A Night At the Whitechapel Club – Part 2

(continuing a serialization of a Tribune article on The Whitechapel Club fro 1890, just after Chicago was chosen as the World’s Fair location).

The room is triangular. Long, narrow tables run through the center spaces. But this goes for little. It is the walls that give The Whitechapel Club a distinctive character. There one finds the rope that hanged the three Italians who did that ghastly murder on the west side*, and the handcuffes that safeguarded Burke on his unpleasant journey from Winnipeg jungle against the chandelier; the walls are dark with pictured crims – Japanese and others – and the ceiling flares down with synchromatic wickedness.

The fireplace glows with a whimsically drunken light; there is an inspiring facetiousness in the gurgle of the emptying brandy bottles.

For it must be admitted that the Whitechapel man drinks now and again. The punch is brewed in a Japanese bowl that fancies forth the old Goddess of Death. And then it is turned out – the punch, of course – into skulls, fashioned as cups. The king cup of the all is made from the cranium of “Bad Charlie.” A few years ago he was lynched in Wyoming.

And why?

Incidentaly, he had murdered a woman and three babies, an a few men who thought they recognized a breach of ettiquette in the affair shot him down on the windy, gray-grass plains.

There is a rack in the Whitechapel Club. It lies along the western half of the alcove. There one stumbles on pipes and tobacco. Clay pipes, mark you, and the long-stemmed church wardens. The Hon. Chauncy Mitcheli Depew** smokes just such a pipe as this when he loafs over his 5 o’clock cigar in his offices in 42nd street.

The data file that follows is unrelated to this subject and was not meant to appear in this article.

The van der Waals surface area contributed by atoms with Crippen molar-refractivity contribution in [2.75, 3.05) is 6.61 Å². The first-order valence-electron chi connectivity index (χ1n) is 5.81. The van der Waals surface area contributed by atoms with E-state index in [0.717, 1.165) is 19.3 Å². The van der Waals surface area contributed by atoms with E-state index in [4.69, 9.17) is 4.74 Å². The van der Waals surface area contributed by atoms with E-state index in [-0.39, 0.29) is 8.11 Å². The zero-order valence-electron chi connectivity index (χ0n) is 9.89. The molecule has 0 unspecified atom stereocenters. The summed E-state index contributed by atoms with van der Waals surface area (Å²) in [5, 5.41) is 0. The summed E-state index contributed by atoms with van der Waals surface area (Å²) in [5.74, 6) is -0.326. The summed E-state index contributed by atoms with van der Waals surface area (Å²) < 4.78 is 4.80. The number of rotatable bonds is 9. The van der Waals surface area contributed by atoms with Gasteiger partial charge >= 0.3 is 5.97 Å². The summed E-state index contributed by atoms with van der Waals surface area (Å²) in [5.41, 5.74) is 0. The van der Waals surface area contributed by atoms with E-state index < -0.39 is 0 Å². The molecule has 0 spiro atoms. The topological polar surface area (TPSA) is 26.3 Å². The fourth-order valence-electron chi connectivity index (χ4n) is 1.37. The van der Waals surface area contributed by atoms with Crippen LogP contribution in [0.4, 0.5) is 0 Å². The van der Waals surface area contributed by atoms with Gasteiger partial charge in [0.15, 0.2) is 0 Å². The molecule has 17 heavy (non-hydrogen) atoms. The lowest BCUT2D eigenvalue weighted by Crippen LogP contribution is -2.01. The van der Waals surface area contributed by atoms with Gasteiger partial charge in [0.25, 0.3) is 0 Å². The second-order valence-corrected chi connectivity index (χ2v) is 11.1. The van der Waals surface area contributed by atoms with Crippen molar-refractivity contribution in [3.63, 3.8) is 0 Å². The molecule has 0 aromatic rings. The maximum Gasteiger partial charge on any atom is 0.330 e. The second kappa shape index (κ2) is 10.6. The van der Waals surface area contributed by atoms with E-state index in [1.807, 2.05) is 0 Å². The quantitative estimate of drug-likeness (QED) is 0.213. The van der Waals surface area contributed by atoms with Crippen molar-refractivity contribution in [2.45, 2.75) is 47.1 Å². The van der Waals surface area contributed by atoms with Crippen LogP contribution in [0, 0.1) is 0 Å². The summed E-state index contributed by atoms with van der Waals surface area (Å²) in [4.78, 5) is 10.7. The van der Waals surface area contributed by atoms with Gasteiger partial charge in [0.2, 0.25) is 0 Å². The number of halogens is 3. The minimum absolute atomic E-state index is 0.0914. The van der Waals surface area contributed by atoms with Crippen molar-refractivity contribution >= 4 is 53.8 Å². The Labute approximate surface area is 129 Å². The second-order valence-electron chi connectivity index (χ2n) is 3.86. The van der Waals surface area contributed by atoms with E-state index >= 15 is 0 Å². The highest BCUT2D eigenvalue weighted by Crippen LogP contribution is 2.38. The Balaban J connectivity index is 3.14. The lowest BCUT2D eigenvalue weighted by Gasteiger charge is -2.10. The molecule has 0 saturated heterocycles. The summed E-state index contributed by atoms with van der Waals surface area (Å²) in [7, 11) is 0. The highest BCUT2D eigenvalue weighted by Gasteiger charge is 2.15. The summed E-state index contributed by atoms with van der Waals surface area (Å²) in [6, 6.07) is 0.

In the Whitechapel Club are merriment and good-fellowship and the quaint, irritating microbe that sets the brain of wit and kindliness afire.

There are no strangers in Chicago, for every one who is worthy of being alive in Chicago at all is at home in Chicago. An in this sense it goes without saying that Chicago is the “Whitechapel Club”

* – this refers to The Trunk Murder of 1885 – see our book!
** – Depew was a NY senator who worked HARD to get the fair in New York, not Chicago. The meeting this night would be the night they sent him a telegram to rub his nose in Chicago’s victory….


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